When Barnsley Main Colliery closed in 1991, the whole site was cleared except for the headgear and connected buildings. Over time it became overgrown and the buildings vandalised. The Barnsley Main Heritage Group was established in 2016. Since then, the Group’s volunteers have been busy conserving and protecting the remains of the Colliery with support from the Dearne Valley Landscape Partnership.
Barnsley Main Colliery was a symbol of Barnsley’s proud mining heritage which had become neglected. The iconic piece of history and its associated green space needed to be looked after so that people could enjoy it and learn about the colliery. A new group of volunteers seemed like a potential solution.
Building The New Team
With a grant and support from the Dearne Valley Landscape Partnership the Barnsley Main Heritage Group grew from a small team of volunteers to a much larger, stronger and more resilient group. Sarah Dewey, one of the many new volunteers, found out about this group of like-minded people by taking part in a community clear-up at the Colliery.
Sarah credits the research that the Dearne Valley Landscape Partnership’s Community Officer Stephen Miller coordinated into the Oaks Memorial Day as an important tool for getting volunteers even more interested in the site and working together. This brought people together with diverse interests and motivations.
New Skills give the colliery a bright future
Volunteer training included:
- 6 days training in practical landscape management skills such as hedge laying and coppicing
- 3 days training in willow weaving
- 1 oral history workshop.
Volunteers have been able to put their new skills to good use, for example, they have cleared the overgrown site using their new landscape management skills and worked together to build a willow structure onsite. Sarah talked about the enthusiasm and expertise of the ground maintenance contractor, John Twigg, who showed Barnsley Main Heritage Group how to mow the site.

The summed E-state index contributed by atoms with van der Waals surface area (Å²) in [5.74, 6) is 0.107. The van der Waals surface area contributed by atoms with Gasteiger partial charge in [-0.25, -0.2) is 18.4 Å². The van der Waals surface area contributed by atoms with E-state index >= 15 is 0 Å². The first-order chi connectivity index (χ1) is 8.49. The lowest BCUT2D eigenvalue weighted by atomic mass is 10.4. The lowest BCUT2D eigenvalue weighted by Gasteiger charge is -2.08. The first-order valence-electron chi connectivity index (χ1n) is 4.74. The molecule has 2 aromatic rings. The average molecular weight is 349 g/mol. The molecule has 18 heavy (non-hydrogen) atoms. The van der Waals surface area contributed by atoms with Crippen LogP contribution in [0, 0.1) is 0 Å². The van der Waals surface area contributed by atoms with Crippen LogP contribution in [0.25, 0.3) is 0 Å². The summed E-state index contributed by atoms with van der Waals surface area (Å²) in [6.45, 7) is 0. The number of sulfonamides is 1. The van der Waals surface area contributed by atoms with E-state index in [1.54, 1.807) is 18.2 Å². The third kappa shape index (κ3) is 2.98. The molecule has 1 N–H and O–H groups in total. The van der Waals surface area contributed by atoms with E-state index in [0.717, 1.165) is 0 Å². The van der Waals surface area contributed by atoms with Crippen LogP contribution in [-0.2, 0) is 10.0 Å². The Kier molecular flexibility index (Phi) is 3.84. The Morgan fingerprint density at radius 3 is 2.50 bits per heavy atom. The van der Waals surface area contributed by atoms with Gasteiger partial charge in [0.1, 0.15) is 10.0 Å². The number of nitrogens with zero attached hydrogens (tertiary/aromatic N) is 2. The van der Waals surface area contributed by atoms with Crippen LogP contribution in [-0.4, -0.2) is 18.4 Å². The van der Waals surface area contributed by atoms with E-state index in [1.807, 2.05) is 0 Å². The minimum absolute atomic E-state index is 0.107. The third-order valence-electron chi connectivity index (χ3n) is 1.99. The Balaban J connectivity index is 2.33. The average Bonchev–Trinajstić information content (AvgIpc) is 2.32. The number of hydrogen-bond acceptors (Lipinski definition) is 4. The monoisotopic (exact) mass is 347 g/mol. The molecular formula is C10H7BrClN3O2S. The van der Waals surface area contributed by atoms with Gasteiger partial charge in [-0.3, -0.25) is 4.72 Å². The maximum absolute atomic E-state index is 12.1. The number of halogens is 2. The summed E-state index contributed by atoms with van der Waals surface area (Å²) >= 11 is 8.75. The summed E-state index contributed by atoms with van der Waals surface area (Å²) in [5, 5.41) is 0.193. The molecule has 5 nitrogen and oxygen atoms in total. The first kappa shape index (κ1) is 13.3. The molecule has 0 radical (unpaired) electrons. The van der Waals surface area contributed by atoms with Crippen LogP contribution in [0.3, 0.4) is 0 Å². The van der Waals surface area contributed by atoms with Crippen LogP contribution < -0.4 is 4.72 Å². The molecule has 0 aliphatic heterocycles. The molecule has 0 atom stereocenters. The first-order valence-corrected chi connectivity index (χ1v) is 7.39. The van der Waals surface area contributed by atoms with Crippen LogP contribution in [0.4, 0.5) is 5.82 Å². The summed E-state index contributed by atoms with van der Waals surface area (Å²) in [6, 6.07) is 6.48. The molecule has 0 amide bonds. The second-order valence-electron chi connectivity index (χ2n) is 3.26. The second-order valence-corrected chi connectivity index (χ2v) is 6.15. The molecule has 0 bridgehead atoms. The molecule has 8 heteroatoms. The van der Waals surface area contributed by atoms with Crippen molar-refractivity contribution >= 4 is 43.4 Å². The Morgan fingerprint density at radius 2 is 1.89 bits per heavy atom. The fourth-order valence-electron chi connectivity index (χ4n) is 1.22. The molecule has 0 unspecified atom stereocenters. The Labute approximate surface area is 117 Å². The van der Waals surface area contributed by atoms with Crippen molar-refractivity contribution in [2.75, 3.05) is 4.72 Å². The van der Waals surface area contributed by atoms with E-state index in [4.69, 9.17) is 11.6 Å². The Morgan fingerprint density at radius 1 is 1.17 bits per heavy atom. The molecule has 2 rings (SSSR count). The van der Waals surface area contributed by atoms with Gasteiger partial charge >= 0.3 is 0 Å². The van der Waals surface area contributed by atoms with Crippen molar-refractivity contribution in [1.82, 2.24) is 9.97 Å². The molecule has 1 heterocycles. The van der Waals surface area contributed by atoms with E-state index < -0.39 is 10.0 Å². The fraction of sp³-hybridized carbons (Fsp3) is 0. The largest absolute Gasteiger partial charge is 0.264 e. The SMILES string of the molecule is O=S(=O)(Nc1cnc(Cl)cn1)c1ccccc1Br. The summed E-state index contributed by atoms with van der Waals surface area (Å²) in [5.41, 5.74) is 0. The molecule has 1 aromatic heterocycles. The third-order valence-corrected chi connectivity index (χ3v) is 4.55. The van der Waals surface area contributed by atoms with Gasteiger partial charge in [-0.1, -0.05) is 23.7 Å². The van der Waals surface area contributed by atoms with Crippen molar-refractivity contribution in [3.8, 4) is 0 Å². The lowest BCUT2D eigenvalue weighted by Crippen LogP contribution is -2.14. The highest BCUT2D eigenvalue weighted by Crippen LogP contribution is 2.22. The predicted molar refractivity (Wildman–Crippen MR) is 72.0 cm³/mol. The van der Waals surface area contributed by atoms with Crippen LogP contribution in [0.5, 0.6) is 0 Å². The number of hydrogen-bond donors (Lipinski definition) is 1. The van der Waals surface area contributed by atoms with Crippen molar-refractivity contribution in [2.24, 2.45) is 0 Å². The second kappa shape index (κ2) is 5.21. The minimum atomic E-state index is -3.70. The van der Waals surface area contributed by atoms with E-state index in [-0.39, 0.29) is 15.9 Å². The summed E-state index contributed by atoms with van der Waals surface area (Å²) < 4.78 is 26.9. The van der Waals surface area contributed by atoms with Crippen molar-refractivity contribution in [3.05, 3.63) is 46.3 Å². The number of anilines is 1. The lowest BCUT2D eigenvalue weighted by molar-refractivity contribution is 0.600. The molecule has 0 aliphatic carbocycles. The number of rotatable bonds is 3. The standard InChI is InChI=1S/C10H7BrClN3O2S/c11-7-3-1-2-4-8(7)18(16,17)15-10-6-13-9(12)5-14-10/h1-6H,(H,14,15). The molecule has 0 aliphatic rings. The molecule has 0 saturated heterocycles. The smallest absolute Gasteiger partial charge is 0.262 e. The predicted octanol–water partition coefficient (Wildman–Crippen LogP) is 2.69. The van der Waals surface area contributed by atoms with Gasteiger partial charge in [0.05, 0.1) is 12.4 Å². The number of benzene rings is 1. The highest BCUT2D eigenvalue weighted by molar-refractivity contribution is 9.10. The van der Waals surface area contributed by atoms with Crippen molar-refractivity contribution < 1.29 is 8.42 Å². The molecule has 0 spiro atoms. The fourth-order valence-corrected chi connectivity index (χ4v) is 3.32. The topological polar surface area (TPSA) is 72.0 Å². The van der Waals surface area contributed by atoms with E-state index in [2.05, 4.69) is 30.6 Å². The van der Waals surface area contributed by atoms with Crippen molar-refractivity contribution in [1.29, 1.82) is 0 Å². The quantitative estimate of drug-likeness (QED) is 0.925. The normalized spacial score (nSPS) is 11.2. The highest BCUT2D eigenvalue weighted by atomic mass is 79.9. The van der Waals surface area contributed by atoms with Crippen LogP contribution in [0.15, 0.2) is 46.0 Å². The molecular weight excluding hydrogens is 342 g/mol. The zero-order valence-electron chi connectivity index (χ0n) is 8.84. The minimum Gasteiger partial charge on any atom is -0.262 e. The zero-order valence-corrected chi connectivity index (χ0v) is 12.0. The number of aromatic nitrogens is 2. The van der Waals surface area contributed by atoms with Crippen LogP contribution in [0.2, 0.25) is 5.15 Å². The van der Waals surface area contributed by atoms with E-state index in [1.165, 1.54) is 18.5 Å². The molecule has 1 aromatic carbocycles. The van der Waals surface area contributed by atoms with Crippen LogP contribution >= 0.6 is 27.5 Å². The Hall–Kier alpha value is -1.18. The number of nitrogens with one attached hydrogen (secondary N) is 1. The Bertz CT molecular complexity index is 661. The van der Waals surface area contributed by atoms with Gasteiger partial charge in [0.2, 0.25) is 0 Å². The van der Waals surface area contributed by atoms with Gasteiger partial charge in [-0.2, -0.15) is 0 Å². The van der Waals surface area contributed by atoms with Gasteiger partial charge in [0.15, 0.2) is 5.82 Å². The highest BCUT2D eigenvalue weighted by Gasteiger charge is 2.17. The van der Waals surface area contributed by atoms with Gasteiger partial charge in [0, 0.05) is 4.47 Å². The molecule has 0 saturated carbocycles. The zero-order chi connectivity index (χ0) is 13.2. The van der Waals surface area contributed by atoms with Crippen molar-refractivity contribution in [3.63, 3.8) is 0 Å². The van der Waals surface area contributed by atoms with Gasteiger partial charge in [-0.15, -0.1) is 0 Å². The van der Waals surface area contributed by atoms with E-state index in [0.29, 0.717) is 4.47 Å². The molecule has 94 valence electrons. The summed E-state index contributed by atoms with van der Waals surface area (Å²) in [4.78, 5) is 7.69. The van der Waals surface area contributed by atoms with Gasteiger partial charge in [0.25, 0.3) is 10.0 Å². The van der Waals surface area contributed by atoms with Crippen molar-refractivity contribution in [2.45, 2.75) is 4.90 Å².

‘They teach you how to do things that we can then do ourselves’
Volunteer, Chris Sayer’s understanding of the best wildlife management for the site has increased. The Landscape Partnership funded an ecological survey which will be used by the Yorkshire Wildlife Trust and Barnsley Main Heritage Group to encourage biodiversity on site. Other positive results for wildlife include 1500m2 of wildlife meadow sown and four wildlife recording days run by Sorby Natural History Society.
Volunteers have also developed their organisational and administrative skills. Sarah Dewey used frameworks provided by the Dearne Valley Landscape Partnership to help the volunteers form a cohesive group. She also learnt how to use Mailchimp; sending out a quarterly volunteer newsletter to the whole team.
The experience has not just been beneficial for the heritage of the Colliery but for volunteers too. Richard Totty, another volunteer, said that the experience has helped to develop his confidence and interpersonal skills. He has taken pop-up stands about the Oaks Disaster to the National Coal Mining Museum for England. Richard commented;
Improving the area inspires even more people
Peter Shaw, local gym owner volunteers every Monday morning on practical tasks at Barnsley Main Colliery. Peter compares his gym clients’ Before and After photos with the impact of the volunteer Group’s work to improve the neglected site. He wanted to be part of something that he noticed was making a visible difference to the local area. The history of the site is also important to him:
How can we make a cohesive volunteer group? Liane Holdsworth (DVLP Landscape Partnership Development Officer) and Stephen Miller (DVLP Community Officer) advised us and DVLP helped set up the framework for the group
‘My Grandad worked in the pit and so I feel connected to it. I would like the next generation of people, kids to know about the history of mining in our area. To know that people risked their lives for their livelihood.’
‘…having a go and doing things I’d never done before…learning about talking to people about our work on site and what happened.’
Hedge laying, cutting trees, training courses with DVLP at Elsecar, willow sculptures. My Interpersonal skills have grown. Talking to people, raising the profile of Barnsley Main at English Museum of Mining –getting confidence by doing things. Learning things we have never done before and just doing it.”